After catching de Oliveira’s “tetralogy of frustrated love” at Lincoln Center, Vadim Rizov finds himself completely enraptured by 1978’s Benilde or the Virgin Mother (“Outside [the film’s sole set], there’s howling wind and rain that’s no less convincing for the early exposure of its non-existence; we’re able to better perceive how technical tools create a successfully sustained illusion we might otherwise take for granted.”), rather less taken by its three companions (of 1978’s Doomed Love: “It’s clear that the film can’t end until everyone is dead, which made me eventually root for their sooner-rather-than-later extinction.”)
Nikki Finke’s Hollywood Dementia, which publishes industry-related fiction, let a group of movie critics take a crack this week. None of the stories are any great shakes as literature—pretty flat characters, obvious conflicts, and a curious tendency among all participants to explain their jokes. But as Sam Adams, who spotted the series, notes, there’s a certain fun to be had identifying the à clefs behind these romans. And collectively the stories—Bernard Weinraub’s tale of a disastrous new hire when an older film critic is shuffled offstage; Thelma Adams’s account of searching for a sisterly bond during the “Gotham Film Critics Awards”; Nat Segaloff’s story of a critic picking a bone-headed fight with a film exhibitor; and Daniel M. Kimmel’s story of one critic’s revenge on a vicious internet commentator—capture the unique mix of pride and futility in many critics, born of a job that mixes great responsibility with utter powerlessness. And yes, as just about each story gets around to mentioning, we’re really not morning people at all.
“That´s how it works. I never wanted to be a vampire. In my last film in Antwerp, I was Adolf Hitler riding on dinosaurs. I never wanted to be that but it is what it is—a film. Film is shadow and light and film is fantasy. And I already played Adolf Hitler several times but always in comedies. There you have it. It´s not me who wants to play that.” In an amusingly temperamental interview (he always seems to infer a nastier subtext to Martin Kudlac’s questions than is intended) Udo Kier recalls collaborating with Fassbinder, von Trier, Maddin, Morrisey, and more. Via David Hudson.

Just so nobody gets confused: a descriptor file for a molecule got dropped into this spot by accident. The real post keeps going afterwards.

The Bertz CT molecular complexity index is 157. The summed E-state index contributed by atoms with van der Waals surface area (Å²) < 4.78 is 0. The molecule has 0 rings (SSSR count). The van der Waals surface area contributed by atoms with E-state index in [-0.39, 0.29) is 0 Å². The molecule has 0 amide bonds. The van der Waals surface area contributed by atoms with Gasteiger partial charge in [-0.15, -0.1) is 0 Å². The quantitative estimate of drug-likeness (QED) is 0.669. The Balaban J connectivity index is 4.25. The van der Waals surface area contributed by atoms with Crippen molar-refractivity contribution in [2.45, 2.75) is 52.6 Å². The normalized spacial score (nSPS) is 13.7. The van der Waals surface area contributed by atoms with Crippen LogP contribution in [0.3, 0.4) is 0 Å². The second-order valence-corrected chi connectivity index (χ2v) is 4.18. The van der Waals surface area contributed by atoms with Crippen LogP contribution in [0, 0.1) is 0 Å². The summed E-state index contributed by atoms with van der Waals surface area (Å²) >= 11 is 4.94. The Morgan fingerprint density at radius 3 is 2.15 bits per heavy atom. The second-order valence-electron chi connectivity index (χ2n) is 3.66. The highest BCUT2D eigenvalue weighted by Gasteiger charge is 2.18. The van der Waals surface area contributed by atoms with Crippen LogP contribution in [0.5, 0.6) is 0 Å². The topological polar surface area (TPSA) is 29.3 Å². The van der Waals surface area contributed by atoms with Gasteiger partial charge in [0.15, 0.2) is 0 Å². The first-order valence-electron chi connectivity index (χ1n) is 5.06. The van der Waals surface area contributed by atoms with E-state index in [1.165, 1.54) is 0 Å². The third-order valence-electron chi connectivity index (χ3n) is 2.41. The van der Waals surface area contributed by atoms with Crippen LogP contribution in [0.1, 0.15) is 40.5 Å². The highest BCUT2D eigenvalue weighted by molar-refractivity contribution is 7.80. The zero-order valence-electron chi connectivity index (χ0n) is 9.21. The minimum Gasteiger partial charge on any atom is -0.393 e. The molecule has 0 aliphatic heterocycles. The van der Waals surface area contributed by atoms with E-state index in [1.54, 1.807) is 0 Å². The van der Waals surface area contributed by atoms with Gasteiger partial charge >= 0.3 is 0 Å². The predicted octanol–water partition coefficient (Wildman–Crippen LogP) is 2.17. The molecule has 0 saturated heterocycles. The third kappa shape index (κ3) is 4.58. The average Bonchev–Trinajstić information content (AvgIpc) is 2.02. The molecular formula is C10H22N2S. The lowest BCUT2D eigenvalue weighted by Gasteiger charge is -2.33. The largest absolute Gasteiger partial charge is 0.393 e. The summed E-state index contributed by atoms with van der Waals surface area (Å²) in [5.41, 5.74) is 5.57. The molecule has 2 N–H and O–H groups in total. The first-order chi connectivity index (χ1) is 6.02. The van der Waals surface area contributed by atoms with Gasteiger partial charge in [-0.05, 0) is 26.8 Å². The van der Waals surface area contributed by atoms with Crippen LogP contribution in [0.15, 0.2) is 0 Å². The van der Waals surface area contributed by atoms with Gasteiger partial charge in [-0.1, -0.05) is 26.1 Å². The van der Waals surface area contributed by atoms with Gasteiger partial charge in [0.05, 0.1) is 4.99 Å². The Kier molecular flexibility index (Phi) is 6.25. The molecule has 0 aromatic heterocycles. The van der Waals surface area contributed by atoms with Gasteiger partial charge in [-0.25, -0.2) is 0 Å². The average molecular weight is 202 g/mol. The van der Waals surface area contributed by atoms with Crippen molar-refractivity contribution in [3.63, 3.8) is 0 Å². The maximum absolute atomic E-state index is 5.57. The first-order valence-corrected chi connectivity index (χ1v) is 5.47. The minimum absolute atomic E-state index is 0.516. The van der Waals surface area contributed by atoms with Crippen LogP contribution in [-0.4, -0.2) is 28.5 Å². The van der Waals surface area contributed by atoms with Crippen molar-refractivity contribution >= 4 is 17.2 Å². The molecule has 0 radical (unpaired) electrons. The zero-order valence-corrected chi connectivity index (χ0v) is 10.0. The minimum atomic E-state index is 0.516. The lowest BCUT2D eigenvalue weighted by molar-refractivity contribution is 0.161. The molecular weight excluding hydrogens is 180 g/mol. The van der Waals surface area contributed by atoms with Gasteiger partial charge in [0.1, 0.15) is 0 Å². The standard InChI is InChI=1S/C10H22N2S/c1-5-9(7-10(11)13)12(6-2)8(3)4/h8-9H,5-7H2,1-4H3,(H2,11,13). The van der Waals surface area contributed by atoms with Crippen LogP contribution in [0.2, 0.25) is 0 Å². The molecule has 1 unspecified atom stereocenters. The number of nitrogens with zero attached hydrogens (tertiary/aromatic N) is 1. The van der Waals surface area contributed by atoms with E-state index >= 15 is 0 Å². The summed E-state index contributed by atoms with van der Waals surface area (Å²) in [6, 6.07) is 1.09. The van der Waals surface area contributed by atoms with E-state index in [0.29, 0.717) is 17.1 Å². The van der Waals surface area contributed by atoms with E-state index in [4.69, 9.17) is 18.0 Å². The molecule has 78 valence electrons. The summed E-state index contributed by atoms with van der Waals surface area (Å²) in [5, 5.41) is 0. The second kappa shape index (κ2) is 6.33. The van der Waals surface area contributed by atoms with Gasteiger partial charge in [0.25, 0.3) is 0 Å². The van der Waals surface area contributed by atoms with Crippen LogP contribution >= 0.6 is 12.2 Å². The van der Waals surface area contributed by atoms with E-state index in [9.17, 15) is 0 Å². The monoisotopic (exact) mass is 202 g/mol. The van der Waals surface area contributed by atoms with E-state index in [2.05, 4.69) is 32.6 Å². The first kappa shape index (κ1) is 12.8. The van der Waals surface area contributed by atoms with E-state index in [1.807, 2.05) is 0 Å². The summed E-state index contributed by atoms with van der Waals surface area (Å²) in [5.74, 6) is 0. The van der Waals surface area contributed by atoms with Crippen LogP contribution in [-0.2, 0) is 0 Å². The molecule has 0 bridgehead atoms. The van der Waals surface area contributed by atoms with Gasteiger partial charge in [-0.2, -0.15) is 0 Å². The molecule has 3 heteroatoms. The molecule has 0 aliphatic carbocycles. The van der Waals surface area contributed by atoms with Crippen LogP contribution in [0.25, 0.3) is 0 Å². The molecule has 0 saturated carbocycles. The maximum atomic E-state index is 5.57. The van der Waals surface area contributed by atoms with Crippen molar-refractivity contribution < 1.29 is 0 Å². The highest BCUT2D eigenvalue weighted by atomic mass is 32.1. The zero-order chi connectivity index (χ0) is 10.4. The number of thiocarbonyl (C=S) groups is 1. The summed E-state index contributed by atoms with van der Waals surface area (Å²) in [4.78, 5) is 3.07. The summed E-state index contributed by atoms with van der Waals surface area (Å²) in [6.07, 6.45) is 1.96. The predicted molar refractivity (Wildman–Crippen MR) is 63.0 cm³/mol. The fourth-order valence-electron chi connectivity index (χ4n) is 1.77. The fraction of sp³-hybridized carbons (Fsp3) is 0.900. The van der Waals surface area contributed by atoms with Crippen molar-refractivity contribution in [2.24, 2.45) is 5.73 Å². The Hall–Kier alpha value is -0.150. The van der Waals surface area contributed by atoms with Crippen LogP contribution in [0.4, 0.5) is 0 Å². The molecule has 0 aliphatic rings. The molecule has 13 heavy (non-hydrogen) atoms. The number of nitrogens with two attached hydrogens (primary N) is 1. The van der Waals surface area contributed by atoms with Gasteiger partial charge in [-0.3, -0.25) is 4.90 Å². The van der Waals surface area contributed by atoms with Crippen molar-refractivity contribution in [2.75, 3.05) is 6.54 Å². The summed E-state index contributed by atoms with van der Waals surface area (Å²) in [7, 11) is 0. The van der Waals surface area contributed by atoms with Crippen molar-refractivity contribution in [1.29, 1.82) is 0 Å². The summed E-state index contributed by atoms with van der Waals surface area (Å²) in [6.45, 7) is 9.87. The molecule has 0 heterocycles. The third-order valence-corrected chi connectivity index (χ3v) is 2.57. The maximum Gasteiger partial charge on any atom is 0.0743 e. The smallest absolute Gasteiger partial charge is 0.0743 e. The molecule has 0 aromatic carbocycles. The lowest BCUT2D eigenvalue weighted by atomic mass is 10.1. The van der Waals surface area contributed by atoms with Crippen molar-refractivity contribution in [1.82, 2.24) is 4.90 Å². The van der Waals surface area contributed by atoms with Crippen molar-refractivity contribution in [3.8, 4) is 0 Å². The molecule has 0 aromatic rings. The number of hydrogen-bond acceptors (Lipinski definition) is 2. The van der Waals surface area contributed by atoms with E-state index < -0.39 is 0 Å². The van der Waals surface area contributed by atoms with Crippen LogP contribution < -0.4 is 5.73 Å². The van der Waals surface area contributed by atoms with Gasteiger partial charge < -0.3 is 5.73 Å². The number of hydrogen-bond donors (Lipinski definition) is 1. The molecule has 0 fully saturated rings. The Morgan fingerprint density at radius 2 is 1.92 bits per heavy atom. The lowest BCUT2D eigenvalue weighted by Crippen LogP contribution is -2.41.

Interview Magazine has apparently decided that its latest pairing of famous interlocutor and subject merits two articles, since Saoirse Ronan interviewing Jodie Foster (“I didn’t grow up really wanting to be an actor. I don’t remember ever not being an actor. I don’t really think I have the personality. I am not very external. I don’t want to dance on the table and do impressions. So I think that the way I approach it is really loving story. That’s my first love—the words.”) is followed immediately by Foster interviewing Ronan (“I remember very vividly how it felt to be a child on a film set, and that is actually really important to hold on to for as long as you continue to make films. You need to be childlike, don’t you?”); though of course there’s more give and take than that schematic implies, with the two sharing delight in their professions, anxieties about striking out on their own, and gratitude for a pair of mothers who instilled in them such conviction and confidence.
“You’re disappointed when you can’t raise money for something, even if it’s not especially expensive. Especially when you feel like, “There really is an audience for this.” Most of the films that we’re talking about that are going to be in this retrospective were released by companies that no longer exist. In fact, most of them were out of business by the mid-’90s, and that’s because it got so competitive. The few movies that they thought would be commercial, released by the Weinsteins and a couple other companies, the big studios have classics divisions competing with them. They said, “We’ve gotta put up money up front and make our own movies,” and boy, if they’re not successful two or three movies later, you’re out of business.” John Sayles, who’s picked up paychecks for genre work and struggled to gather funds for self-financed indies, talks the fun and frustrations of both with Eric Kohn.
Cinematographer Douglas Slocombe, an Oscar nominee for Travels With My Aunt (1973), Julia (1978), and Raiders of the Lost Ark (1982), began his career shooting war footage during World War II. The versatile London-born photographer went on to shoot the British classics Dead of Night (1945) and It Always Rains on Sunday (1947), a handful of Ealing comedies including Kind Hearts and Coronets (1949) and The Man in the White Suit (1951), John Huston’s Freud (1962), Joseph Losey’s The Servant (1963), for which he won his first of three BAFTAs, the World War I fighter pilot drama The Blue Max (1966), Roman Polanski’s The Fearless Vampire Killers (1967), the original The Italian Job (1969), The Great Gatsby (1974), for which he won another BAFTA, and Rollerball (1975), among his many credits. He shot the first two Indiana Jones sequels and retired after The Last Crusade (1989). He passed away this week at the age of 103. Sheila Whitaker at The Guardian.